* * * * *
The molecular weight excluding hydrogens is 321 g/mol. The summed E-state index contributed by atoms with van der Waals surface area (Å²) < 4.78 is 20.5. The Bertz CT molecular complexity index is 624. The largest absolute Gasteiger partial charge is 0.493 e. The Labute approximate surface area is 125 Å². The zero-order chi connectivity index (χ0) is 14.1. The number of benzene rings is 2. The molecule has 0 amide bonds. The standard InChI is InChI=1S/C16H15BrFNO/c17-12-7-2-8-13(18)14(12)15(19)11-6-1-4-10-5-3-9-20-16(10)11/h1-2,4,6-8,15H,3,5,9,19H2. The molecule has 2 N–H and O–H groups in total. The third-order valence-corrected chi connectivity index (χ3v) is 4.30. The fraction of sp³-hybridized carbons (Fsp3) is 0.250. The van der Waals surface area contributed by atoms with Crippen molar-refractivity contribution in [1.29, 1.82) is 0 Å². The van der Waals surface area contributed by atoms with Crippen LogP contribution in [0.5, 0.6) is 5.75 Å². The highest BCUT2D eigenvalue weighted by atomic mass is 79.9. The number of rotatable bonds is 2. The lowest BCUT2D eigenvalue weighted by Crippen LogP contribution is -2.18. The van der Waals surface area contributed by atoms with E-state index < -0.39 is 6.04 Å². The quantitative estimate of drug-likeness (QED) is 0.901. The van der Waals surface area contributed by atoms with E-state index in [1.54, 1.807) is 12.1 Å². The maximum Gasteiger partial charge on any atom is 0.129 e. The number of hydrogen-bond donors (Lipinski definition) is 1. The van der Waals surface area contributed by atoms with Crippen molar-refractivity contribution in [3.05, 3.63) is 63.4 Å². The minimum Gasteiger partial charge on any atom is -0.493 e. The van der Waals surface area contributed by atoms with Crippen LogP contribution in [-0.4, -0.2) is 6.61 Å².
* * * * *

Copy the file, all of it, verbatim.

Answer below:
The molecular weight excluding hydrogens is 321 g/mol. The summed E-state index contributed by atoms with van der Waals surface area (Å²) < 4.78 is 20.5. The Bertz CT molecular complexity index is 624. The largest absolute Gasteiger partial charge is 0.493 e. The Labute approximate surface area is 125 Å². The zero-order chi connectivity index (χ0) is 14.1. The number of benzene rings is 2. The molecule has 0 amide bonds. The standard InChI is InChI=1S/C16H15BrFNO/c17-12-7-2-8-13(18)14(12)15(19)11-6-1-4-10-5-3-9-20-16(10)11/h1-2,4,6-8,15H,3,5,9,19H2. The molecule has 2 N–H and O–H groups in total. The third-order valence-corrected chi connectivity index (χ3v) is 4.30. The fraction of sp³-hybridized carbons (Fsp3) is 0.250. The van der Waals surface area contributed by atoms with Crippen molar-refractivity contribution in [1.29, 1.82) is 0 Å². The van der Waals surface area contributed by atoms with Crippen LogP contribution in [0.5, 0.6) is 5.75 Å². The highest BCUT2D eigenvalue weighted by atomic mass is 79.9. The number of rotatable bonds is 2. The lowest BCUT2D eigenvalue weighted by Crippen LogP contribution is -2.18. The van der Waals surface area contributed by atoms with E-state index < -0.39 is 6.04 Å². The quantitative estimate of drug-likeness (QED) is 0.901. The van der Waals surface area contributed by atoms with E-state index in [1.54, 1.807) is 12.1 Å². The maximum Gasteiger partial charge on any atom is 0.129 e. The number of hydrogen-bond donors (Lipinski definition) is 1. The van der Waals surface area contributed by atoms with Crippen molar-refractivity contribution in [3.05, 3.63) is 63.4 Å². The minimum Gasteiger partial charge on any atom is -0.493 e. The van der Waals surface area contributed by atoms with Crippen LogP contribution in [-0.4, -0.2) is 6.61 Å².